Willingness to pay for water quality and supply enhancements in the Grand River watershed

This paper reports the results of a large contingent valuation survey to estimate the social benefits of water quality improvements in the watershed. Early results indicate a willingness to pay (WTP) for residential water quality improvements of up to $4.50 per household per month (19% of the average water bill), with a somewhat lower value for preserving the environmental quality of parkland in the watershed. Using a 5% discount rate, this translates into a demand for water quality projects in the region with a capital value of nearly 91100 per household. The narrowness of the estimated range of WTP values, and their similarity to values found in other studies, suggests that our estimates are a reliable measure of the monetary value of social benefits from water quality improvements in the region. The main socio-economic determinants of willingness to pay appear to be household income, number of children, perception of existing water quality, and awareness of environmental issues on the part of survey respondents.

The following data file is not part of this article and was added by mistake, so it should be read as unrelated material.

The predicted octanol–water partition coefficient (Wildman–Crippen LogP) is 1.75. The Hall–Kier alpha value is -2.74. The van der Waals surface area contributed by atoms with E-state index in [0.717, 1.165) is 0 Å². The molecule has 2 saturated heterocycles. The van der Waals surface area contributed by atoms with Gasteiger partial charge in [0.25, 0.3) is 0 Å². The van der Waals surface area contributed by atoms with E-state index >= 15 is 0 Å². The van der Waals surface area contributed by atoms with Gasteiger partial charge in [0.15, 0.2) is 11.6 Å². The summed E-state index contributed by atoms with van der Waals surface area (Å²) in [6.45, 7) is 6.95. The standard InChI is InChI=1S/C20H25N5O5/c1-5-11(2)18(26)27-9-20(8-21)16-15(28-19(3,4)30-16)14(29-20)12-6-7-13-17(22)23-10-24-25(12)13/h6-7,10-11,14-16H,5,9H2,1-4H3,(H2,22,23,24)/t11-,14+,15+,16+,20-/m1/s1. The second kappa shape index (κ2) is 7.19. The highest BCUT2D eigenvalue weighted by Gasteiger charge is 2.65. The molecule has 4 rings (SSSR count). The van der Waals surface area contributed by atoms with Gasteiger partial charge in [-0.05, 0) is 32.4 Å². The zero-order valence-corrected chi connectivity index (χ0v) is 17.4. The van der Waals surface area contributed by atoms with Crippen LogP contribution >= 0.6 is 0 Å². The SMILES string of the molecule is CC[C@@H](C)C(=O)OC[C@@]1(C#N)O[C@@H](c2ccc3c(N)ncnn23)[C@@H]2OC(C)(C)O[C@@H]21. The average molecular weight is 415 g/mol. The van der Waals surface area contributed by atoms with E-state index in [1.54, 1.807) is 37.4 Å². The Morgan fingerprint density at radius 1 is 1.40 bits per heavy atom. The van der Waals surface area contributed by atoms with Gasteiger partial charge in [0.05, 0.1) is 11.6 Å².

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About Eric Miller

I am an Ecological Economist, currently working as a consulting economist and university lecturer. Most of my career has been in the Ontario and federal public service. About half of my work these days relates to ecosystem services: communicating the concept, assessing available information, and proposing ways to integrate the concept and measurement into policies and programs. I earned an MES in Ecological Macroeconomics from York University, a BA in Economics from McMaster University and a BSc in Biology from Carleton University.

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